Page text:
To whom does the Kingdom of Jesus belong?

Reflection for the Solemnity Our Lord Jesus Christ, King of the Universe by FAN Director of Franciscan Earth Corps, Rhett Engelking
This reflection was originally posted on our November 16th newsletter
As we reach the end of the liturgical season, we once again encounter the tradition of apocalyptic writing. Apocalypse is the end of something that no longer gives life, an ending that is accompanied by a call to renewal and a return to the ultimate source of life. That call is one to an original unity that has not so much disappeared in our world but rather faded into the background, becoming tertiary to our daily experience. This Sunday’s readings remind us that it is in the tertiary space that we truly encounter Christ. St. Paul refers to Jesus Christ as “the faithful witness” and this is deeply meaningful because it is only in the non-judgmental role of witness that one can really render an impartial account of humanity.
Jesus himself seems to identify with this tertiary space, as is visible in his interaction with Pilate in the Gospel narrative. It should be clear that under the Roman occupation, any sovereign title represents a threat to the authority of the Empire, and that is likely why Jesus himself is very deliberate in answering questions about his Kingship. He speaks of a kingdom that does not belong to the Romans or the Jews. This heavenly kingdom exists in a third space outside the authority of either sovereignty. One might ask, where is this third space where Jesus belongs?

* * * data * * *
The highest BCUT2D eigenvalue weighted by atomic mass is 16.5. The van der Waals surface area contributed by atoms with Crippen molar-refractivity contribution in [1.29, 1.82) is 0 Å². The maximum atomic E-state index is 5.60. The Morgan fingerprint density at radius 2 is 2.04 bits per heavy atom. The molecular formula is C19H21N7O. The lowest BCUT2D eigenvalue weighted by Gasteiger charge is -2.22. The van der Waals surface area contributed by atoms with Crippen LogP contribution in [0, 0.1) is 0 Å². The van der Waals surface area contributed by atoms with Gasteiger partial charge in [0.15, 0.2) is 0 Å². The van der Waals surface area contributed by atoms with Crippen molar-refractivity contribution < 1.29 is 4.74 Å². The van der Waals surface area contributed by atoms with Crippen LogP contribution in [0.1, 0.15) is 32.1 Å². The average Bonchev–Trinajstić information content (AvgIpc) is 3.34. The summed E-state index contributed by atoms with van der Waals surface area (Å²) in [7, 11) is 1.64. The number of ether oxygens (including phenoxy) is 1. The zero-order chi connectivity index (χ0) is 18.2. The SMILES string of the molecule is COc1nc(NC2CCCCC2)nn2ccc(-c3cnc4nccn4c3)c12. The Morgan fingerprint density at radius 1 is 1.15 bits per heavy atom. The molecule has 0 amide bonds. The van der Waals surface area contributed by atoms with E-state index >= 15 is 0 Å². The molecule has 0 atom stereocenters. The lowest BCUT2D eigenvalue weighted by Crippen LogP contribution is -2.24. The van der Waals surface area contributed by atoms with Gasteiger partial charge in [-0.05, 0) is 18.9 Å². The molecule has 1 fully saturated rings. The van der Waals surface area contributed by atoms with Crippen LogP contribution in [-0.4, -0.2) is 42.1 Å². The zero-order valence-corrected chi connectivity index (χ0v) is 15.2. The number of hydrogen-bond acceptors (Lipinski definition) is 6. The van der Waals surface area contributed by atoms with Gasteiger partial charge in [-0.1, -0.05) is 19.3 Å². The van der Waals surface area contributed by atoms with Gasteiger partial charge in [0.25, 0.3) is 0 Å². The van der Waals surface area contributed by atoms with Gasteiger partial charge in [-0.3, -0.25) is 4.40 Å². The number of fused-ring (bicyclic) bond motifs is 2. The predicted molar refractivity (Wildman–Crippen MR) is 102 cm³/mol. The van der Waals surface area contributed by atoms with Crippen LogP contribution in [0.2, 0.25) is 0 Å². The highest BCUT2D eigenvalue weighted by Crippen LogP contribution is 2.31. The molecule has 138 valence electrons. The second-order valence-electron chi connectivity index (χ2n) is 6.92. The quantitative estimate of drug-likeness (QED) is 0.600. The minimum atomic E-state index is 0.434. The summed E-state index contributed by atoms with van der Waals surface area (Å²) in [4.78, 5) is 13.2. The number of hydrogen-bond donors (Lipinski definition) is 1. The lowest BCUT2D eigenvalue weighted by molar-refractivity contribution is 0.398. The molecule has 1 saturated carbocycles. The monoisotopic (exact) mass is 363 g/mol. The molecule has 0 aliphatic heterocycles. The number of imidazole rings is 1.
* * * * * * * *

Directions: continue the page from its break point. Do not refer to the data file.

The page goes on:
Apocalyptic scriptures like Daniel and Revelation offer us an important lens with which to interpret the turmoil of current times, but what they don’t offer us is a system of belonging. Such a fundamentalist system might say, “I will be alright in the time of Judgment if I just join the right group, say the right words, or regress to a worldview where everything is black and white.” Our minds would like it if Jesus’ kingdom defined right or wrong, black or white, Roman or Jew, Democrat or Republican, Capitalist or Communist, marginalized or racist, or in a word “dualistic.” However, a simple examination of Jesus’ evasive response to questions of his kingship reveals that, although he fully accepted his sovereignty and the threat it posed to those belonging to Jewish or Roman factions, he recognized that the “everlasting dominion” of “the one who is and who was and who is to come” can only be accepted by those who belong primarily to truth. Christ is the original and ultimate unity among factions, the Alpha and the Omega. As “firstborn of the dead,” Jesus Christ necessarily died to partisan thinking and embraced a new non-duality.

As we navigate times of racial, political, and economic turmoil, we are called to turn to Christ as faithful witness and seek our ultimate belonging in a kingdom beyond factions. Jesus said, “Seek first the Kingdom of God, and all else will be given to you.” Faithful witnessing itself, is step one in discerning our way out of turmoil.

Rhett Engelking
Director of Franciscan Earth Corps

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Published in: on November 17, 2015 at 10:24 am  Leave a Comment  

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